You may find out that your child has elevated liver enzymes after having routine blood work done during a doctor's visit. Liver function tests are not routinely done on children, although your pediatrician may order them if your child has symptoms of a liver disorder or a family history of liver problems. According to the Mayo Clinic and the Johns Hopkins Children's Center, causes of elevated liver enzymes in children include viral infections and overdose of certain medications.
If your child is obese or has a diet high in fatty foods, elevated liver enzymes may result and are an indication of fatty liver disease.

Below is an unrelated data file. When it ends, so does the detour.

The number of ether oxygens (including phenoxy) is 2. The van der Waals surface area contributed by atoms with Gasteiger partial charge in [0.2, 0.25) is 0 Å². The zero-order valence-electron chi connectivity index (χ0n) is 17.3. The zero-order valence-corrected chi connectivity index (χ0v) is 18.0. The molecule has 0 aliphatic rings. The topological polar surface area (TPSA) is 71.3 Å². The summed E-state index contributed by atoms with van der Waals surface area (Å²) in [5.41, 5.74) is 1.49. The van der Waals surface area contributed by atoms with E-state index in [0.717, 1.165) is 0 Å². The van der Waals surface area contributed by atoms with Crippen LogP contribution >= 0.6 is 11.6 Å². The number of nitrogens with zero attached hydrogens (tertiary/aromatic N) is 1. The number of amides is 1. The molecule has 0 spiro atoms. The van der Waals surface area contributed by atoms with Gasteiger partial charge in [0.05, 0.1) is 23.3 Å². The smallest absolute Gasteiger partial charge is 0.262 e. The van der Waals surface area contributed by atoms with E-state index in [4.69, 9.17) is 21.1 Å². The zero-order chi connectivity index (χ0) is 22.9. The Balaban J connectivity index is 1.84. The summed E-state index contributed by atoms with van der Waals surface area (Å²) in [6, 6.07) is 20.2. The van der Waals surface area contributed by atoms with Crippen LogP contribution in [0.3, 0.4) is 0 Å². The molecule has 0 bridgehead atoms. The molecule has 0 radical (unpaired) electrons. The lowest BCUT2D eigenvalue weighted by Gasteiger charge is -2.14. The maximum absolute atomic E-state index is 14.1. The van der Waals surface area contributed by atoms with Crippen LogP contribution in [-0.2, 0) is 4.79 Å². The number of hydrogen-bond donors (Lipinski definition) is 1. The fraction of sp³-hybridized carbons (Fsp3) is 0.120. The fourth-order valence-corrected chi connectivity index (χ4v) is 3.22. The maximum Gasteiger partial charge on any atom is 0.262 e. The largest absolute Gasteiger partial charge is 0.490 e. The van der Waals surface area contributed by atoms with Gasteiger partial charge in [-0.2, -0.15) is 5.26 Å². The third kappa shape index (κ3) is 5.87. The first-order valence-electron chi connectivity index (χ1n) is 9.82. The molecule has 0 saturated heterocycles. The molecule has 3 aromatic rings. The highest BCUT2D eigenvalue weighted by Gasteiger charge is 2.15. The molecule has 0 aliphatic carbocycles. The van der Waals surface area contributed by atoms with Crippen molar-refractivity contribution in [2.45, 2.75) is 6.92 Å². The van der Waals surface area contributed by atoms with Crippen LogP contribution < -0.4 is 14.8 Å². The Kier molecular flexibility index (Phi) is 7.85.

Infections with hepatitis A virus through contaminated food or water, or with the hepatitis B or C viruses at birth may cause your child to have elevated liver enzymes.
A buildup of iron in the liver, which is a condition called hemochromatosis, can cause elevated liver enzymes in children and is a hereditary medical condition.
Giving your child too much acetaminophen (Tylenol) or ibuprofen (Advil) may cause elevated liver enzymes, which is a sign of liver damage.
Poisoning from common household chemicals or cleaners, pesticides or alcohol may result in elevated liver enzymes in your child and may be a life-threatening emergency.
An overdose of multivitamins or vitamin A supplements may cause elevated liver enzymes in children; vitamins should be treated as a medication and placed out of your child's reach.